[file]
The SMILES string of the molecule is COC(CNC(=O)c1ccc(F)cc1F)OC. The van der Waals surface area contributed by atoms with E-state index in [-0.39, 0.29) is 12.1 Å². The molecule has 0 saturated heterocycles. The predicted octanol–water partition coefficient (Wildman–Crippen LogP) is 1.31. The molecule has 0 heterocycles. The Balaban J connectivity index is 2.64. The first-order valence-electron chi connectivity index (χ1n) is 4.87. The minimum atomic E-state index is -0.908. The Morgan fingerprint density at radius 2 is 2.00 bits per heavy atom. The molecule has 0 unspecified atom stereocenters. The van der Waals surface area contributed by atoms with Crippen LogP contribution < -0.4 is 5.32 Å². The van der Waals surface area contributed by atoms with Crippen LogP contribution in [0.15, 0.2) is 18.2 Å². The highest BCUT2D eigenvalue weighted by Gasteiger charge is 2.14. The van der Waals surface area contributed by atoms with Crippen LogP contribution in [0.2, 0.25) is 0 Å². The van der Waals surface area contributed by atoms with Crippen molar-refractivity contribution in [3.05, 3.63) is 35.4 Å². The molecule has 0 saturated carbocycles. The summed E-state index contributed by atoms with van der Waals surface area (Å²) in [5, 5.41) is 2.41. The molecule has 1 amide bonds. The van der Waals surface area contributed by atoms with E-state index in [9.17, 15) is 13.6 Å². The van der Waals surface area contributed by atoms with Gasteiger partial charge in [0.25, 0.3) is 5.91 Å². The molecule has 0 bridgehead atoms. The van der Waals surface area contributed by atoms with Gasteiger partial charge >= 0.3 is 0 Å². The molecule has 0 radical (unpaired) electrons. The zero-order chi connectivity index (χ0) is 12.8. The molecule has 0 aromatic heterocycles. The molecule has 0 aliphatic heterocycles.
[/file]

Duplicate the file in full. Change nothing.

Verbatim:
The SMILES string of the molecule is COC(CNC(=O)c1ccc(F)cc1F)OC. The van der Waals surface area contributed by atoms with E-state index in [-0.39, 0.29) is 12.1 Å². The molecule has 0 saturated heterocycles. The predicted octanol–water partition coefficient (Wildman–Crippen LogP) is 1.31. The molecule has 0 heterocycles. The Balaban J connectivity index is 2.64. The first-order valence-electron chi connectivity index (χ1n) is 4.87. The minimum atomic E-state index is -0.908. The Morgan fingerprint density at radius 2 is 2.00 bits per heavy atom. The molecule has 0 unspecified atom stereocenters. The van der Waals surface area contributed by atoms with Crippen LogP contribution < -0.4 is 5.32 Å². The van der Waals surface area contributed by atoms with Crippen LogP contribution in [0.15, 0.2) is 18.2 Å². The highest BCUT2D eigenvalue weighted by Gasteiger charge is 2.14. The van der Waals surface area contributed by atoms with Crippen LogP contribution in [0.2, 0.25) is 0 Å². The van der Waals surface area contributed by atoms with Crippen molar-refractivity contribution in [3.05, 3.63) is 35.4 Å². The molecule has 0 saturated carbocycles. The summed E-state index contributed by atoms with van der Waals surface area (Å²) in [5, 5.41) is 2.41. The molecule has 1 amide bonds. The van der Waals surface area contributed by atoms with E-state index in [9.17, 15) is 13.6 Å². The van der Waals surface area contributed by atoms with Gasteiger partial charge in [0.25, 0.3) is 5.91 Å². The molecule has 0 bridgehead atoms. The van der Waals surface area contributed by atoms with Gasteiger partial charge >= 0.3 is 0 Å². The molecule has 0 radical (unpaired) electrons. The zero-order chi connectivity index (χ0) is 12.8. The molecule has 0 aromatic heterocycles. The molecule has 0 aliphatic heterocycles.